As already noted above these are rough estimates based on information gathered from a variety of sources including mobile broadband providers and data published by companies such as Skype. Please read the notes below the table for more detailed descriptions that will help explain the variations in estimates.

1 hour of instant messaging 0.25-1MB
60 web pages 222MB
Download 100 emails 1-10MB
1 hour Skype call 225MB
1 hour Skype video call 350MB
Download 1 photo 0.05-2MB
Download 3 minute MP3 audio file 3-8MB
Download 1 film trailer (720p) 50-100MB
1 software/game download 5MB-50GB
Download 1 film 700MB-8GB
Streaming 1 hour of video (standard definition) 150-350MB
Streaming 1 hour of video (high definition) 1-2GB
Streaming 1 hour of audio 60-200MB

Instant messaging, social networking and surfing the web
Just using the web shouldn't eat into your usage allowance by too much. The average size of a web page is now around 3.7MB so you can get plenty of web browsing done even on plans with small limits.

Remember though that the sizes can vary depending on the content. if you're surfing basic websites without too many images, videos or other content your usage will be very low. Instant messaging is also very light on data usage when it's simply text.

However, many websites now feature streaming audio/video and animations, while many people use social networking and instant messaging to exchange images, video clips etc. If you are visiting a lot of sites that download video clips automatically, you should also make sure you're aware of the amount of data use this can incur (see below).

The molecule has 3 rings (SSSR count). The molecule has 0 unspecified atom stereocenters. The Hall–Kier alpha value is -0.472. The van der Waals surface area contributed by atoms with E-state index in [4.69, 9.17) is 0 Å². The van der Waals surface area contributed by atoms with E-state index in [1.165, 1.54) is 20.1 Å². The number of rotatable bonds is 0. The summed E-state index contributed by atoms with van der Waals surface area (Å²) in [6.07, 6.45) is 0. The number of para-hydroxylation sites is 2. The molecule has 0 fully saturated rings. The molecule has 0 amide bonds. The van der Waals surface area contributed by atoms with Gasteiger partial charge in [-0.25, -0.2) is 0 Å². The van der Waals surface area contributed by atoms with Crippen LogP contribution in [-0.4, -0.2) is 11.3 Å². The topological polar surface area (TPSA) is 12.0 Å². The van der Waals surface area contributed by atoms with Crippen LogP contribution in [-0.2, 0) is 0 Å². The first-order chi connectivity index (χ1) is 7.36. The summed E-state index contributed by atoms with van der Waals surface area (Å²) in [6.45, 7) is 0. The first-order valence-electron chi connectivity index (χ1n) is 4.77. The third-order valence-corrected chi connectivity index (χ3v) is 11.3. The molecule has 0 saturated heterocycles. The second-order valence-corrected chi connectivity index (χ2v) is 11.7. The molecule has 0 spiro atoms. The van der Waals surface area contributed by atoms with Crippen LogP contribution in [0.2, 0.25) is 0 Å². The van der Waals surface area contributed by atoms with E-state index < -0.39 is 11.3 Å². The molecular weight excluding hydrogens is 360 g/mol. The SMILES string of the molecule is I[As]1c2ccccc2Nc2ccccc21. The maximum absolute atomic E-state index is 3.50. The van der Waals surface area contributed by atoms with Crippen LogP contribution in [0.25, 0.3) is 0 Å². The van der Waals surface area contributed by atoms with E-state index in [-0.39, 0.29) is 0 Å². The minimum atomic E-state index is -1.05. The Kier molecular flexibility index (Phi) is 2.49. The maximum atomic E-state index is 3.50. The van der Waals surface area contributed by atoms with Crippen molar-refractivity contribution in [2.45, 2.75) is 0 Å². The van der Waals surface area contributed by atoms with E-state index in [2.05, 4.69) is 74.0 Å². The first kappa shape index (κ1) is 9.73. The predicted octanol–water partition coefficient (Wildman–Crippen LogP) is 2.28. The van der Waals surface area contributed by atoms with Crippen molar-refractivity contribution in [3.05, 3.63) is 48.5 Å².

If you'd like to clamp down on the data used by web sites you can install web browser extensions to block videos, animations and scripts until they are manually requested.

Downloading emails
Don't forget there are two types of email – web-based and software based. If you use a web-based email system such as Hotmail, Yahoo or Gmail, checking your email is just counted as surfing the web (except if you download an attachment – then see below).

If you use a software client, such as Outlook, then you are downloading all that email to your computer – attachments and all – whether you open them or not. The reason the spread is so large is that there is an estimate of how many, and how large, your attachments will be. This will only really be a concern if you receive a lot of large files in your inbox. Regular text emails with no attachments and few embedded images are very small.

Using Skype with mobile broadband
Our estimate of 180MB for 60 minutes is based on data provided by Skype itself. They claim that when making Skype-Skype calls you'll use around 3MB per minute. If you're calling from Skype to a landline that drops to about 1MB per minute. Video calls consume around 500-600Kbps depending on whether it's to a mobile device or computer - that equates to around 225MB of data an hour at the very least.

Downloading software
Here as well you will notice quite large differences in the estimates of how big each type of file will be; this quite simply comes down to the huge variance in the size of software packages.

You'll find a vast number of applications will be under 10MB, however software such as anti-virus tools can be much larger, while complex applications like Microsoft Office or the Adobe suites can easily run up to or over 1GB, and the latest games can be in the region of 50GB. Patches for operating systems and software can also be sizeable, coming in at hundreds of megabytes or more.

However, this is very easy to control as you can always see the size of a file before you download it.